Sunday, March 24, 2013

Ángel F. Sandoval's Shades of Brown

Poeta, Ángel F. Sandoval
I am excited to share Ángel F. Sandoval's collection, Shades of Brown (click this link to travel to the work), featured now at UC Merced's alternaCtive publicaCations.  AlternaCtive publiaCations, publisher Dr. Manuel M.Martín-Rodriguez, is dedicated to posting unpublished creative works, primarily by Latino and Latina authors.

I met Ángel a few years ago while doing a reading at San Diego State University.  He was in SDSU's MFA program at the time.  After the reading he came up and shared with me that he was also from the Imperial Valley, Brawley, to be exact.  We exchanged some quick stories and have remained in touch ever since, even reading together on a few occasions which has always been an inspiring experience.

Ángel's work is energetic and full of Chican@ love.  His words grip the page like tightened fists then explode into a confetti rainfall as your eyes pass them by.  This collection is special to me because I recognize nearly all of the sites this poet recalls, the big aroma, the blasting sun, the wide and infinite fields, and of course, the beautiful people del Valle Imperial.

El Barrio on the North End

On the east side of that barrio was the cemetery,
and on the west the city dump. And fallow fields
or plots of gone-bad onions took up the open space.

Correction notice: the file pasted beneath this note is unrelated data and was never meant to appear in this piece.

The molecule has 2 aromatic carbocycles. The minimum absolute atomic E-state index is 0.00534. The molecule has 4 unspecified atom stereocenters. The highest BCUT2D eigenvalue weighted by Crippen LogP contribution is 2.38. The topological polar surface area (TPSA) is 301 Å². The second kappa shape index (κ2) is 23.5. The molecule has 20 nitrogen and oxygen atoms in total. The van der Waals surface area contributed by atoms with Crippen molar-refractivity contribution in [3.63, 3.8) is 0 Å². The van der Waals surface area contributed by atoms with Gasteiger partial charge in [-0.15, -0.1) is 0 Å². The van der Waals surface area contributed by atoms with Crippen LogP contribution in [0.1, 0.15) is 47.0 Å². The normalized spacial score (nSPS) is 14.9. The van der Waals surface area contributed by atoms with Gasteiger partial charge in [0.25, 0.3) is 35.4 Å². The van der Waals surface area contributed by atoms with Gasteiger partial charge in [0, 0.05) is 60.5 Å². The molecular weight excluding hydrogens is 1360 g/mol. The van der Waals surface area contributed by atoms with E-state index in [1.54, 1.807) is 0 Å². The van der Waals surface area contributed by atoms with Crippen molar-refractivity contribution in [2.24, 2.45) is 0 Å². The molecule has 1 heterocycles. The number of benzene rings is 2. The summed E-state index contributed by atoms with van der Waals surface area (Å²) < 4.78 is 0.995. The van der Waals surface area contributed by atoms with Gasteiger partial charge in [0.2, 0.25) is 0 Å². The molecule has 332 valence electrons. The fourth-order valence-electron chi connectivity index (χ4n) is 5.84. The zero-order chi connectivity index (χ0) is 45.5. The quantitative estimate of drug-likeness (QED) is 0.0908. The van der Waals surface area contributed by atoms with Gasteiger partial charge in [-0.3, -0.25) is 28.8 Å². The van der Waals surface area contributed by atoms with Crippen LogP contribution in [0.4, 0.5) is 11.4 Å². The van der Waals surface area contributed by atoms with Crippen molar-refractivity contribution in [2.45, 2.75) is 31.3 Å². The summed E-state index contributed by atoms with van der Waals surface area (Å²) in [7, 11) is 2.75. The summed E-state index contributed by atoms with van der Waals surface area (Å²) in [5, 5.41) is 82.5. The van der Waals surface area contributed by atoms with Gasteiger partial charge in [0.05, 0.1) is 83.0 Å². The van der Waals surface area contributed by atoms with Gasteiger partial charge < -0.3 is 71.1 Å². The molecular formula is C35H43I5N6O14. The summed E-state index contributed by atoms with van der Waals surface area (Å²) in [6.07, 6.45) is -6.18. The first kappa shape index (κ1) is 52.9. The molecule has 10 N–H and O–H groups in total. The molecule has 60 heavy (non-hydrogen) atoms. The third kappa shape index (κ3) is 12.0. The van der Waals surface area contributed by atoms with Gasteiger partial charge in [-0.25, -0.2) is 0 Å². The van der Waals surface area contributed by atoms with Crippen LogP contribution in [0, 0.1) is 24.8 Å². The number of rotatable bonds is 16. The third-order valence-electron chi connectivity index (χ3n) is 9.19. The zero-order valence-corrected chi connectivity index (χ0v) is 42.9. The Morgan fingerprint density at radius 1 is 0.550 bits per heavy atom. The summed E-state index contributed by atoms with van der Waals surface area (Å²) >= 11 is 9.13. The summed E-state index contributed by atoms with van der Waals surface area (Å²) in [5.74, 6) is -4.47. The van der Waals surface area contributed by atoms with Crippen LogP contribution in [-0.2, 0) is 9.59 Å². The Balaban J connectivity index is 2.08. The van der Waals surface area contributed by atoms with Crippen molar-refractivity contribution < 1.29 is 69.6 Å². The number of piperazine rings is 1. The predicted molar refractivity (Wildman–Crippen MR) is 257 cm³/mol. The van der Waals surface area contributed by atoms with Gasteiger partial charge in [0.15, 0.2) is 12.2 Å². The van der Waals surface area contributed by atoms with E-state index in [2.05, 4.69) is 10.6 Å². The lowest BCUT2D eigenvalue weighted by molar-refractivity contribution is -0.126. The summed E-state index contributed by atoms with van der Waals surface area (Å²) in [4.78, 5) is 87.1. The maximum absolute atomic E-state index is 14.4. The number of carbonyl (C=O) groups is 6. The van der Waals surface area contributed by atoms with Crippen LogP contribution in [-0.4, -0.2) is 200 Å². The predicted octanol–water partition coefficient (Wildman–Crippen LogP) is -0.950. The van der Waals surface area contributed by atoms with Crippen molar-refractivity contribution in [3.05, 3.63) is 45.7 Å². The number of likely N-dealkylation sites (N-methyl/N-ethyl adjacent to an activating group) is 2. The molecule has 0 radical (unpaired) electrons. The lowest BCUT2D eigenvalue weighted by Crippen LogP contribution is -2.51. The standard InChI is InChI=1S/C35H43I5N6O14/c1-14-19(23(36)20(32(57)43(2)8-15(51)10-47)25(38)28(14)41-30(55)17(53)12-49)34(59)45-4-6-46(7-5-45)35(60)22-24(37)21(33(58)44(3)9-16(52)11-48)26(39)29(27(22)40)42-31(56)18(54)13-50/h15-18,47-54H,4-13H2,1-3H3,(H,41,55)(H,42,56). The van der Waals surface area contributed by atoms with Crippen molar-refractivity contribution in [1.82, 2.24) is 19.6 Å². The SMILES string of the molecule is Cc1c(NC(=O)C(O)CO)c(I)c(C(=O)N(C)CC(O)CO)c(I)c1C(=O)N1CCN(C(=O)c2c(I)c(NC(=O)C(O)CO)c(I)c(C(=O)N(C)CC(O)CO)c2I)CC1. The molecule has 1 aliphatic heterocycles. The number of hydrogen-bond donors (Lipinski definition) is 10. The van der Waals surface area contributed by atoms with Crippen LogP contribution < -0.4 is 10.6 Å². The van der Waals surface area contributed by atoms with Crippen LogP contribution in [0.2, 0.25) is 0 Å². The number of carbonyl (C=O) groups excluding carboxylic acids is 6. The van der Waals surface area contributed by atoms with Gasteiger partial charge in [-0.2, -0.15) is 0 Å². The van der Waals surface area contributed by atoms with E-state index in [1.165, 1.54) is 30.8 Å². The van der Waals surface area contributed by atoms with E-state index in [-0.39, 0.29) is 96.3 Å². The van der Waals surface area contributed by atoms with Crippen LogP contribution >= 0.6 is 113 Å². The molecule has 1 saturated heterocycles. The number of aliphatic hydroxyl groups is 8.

That barrio was enclosed by deep dirt ditches
and dried up concrete canals working a whole lifetime, 

harvesting la perennial pisca de plastico...but also
           the three-year-old’s shoe clinging on to the steep bank,
                        the piece of shirt collar\\\caught on the floodgate blade.

           I remember the war we waged on
the rattlesnake we jumped and skinned and hanged

           on a low tree limb for all to see 
                       how cold-blooded we felt.
A hummingbird thirstily drank from the naked flesh.
ElGato limped over and slashed\\\off the long rattle—
the blood and venom joined the other spots on the sidewalk. 

DonTémoc, el escribano y cuentista, came out with his cane, 
shaking his head as always, and took down the flayed body.

             Two surcos slithered and cut\\\between apartment buildings. 
We played tackle football in the trenches
—sloshing through backwater—
as the older vatos watched on.

They scouted talent amid the muck and grime. 
Y ya traían bronca
             from home school hace un chingo
and they’d argue with fileros or lechugueros in hand; 
ready to protect their reps,
ready to recall all the rage and hate in their hearts 

and pour it down the guts of the twin gutters. 

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